S702: Acoustic Research
in Speech, Language and Hearing Sciences
Spring 2002, Section 4073
Jan. 22, 2002

Instructor:

Diane Kewley-Port, emergency email kewley@indiana.edu
AI Wen-hui Su, email Wen-Hui Su, emergency email wsu@indiana.edu

email: Use Oncourse:    https://oncourse.iu.edu/bl/

Websites: Oncourse:    https://oncourse.iu.edu/bl/ or http://www.indiana.edu/~acoustic

Text
Required: Principles of Experimental Phonetics, Norman Lass (ed.), 1996, Mosby-Year Book, St. Louis, MO.
Recommended: Speech Communications Human and Machine, Douglas O'Shaughnessy, 2000, IEEE Press, New York.

The text will be supplemented by a set of readings. Students will have primary responsibility for presenting the readings, which will average three per class period (including text chapters). Readings will in part be selected with student input from a larger list, readfull.html. Many readings are from Journal of the Acoustical Society of America. The AI will make all readings (not in text) available for copying.

General Information: This course is part of the core doctoral curriculum in SPHS. One purpose of the core curriculum is to address recent advances in technology found in both research and clinical applications in the field of human communication disorders. These advances frequently are developed in collaboration with other disciplines including neurosciences, digital signal processing, medical sciences, mathematical modeling and others. The goal is to provide advanced material on acoustics for doctoral students across speech, language and audiology. Individual students will select a subset of labs to conduct, where possible, in the student's own area of specialization.

This acoustics seminar course will focus on two areas. The first is to review speech acoustics for the purpose of applying acoustics to aspects of speech and hearing sciences. A substantial number of readings will be assigned in both speech production and speech perception of the hearing impaired, of normal developing humans, and of persons with speech disorders or vocal pathologies.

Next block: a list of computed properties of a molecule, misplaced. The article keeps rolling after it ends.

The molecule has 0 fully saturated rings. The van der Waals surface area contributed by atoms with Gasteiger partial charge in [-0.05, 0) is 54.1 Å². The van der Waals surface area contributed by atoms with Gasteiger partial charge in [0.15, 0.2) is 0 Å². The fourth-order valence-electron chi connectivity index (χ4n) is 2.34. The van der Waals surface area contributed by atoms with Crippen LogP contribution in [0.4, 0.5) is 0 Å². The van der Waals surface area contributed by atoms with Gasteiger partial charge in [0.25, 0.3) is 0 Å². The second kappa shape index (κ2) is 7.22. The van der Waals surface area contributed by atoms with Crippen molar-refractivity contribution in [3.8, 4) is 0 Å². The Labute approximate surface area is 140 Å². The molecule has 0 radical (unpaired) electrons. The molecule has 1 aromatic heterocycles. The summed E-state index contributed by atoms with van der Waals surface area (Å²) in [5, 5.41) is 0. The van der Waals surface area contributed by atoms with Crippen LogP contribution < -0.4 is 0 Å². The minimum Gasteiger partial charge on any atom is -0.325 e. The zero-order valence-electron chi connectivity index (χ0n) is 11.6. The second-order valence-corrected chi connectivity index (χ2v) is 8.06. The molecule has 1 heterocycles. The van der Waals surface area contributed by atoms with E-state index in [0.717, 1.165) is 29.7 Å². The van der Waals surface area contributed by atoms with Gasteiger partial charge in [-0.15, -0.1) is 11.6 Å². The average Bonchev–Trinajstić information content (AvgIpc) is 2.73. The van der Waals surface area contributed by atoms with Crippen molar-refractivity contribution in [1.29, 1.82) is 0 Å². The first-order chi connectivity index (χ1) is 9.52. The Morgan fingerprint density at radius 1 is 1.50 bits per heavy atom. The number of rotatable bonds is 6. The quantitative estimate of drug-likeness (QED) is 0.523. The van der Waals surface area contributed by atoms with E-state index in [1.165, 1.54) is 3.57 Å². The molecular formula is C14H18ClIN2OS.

Second, digital tools for conducting speech analysis and synthesis will be introduced and used throughout the course. There will be short homework assignments to introduce the tools, as well as laboratories and a final research paper. Students will be able to select among the tools offered to meet their needs. Students are strong encouraged to work together in pairs on the lab assignments.

Laboratories. About 1/2 hour/week of lab will be conducted in SG 164 by the AI. The labs primarily as help sessions for working with the different types of software and attendance is optional. Homeworks are due one week after the Thursday lab. Lab reports are due two weeks are the Thursday lab. Guidelines for Writing Laboratory Reports at: http://www.indiana.edu/~acoustic/guidelab.html

Grading: The final grade will be the weighted average of nine assignments and one paper. Each assignment will be given a letter grade.

The assignments and their associated weights are:

Presentations of readings (5-10) over the semester) to the class, total of 25%.

Five lab topics will be offered. Each lab includes one or two homeworks. Students will turn in all the homeworks. Students will select three of the five labs to execute and write laboratory reports (10% each). Three labs and seven homeworks are required for a total of 40%.

One research paper is required 35%. Paper is due Wednesday of finals week.

Cheating Policy: Standard IU policies on cheating will be followed. Students who have cheated will be given an F in the course and a letter will be placed in the student's file by the Dean of Students. Academic Misconduct policies in this class are in agreement with those of the university found at: http://campuslife.indiana.edu/Code/Part_3A.html

Incompletes: None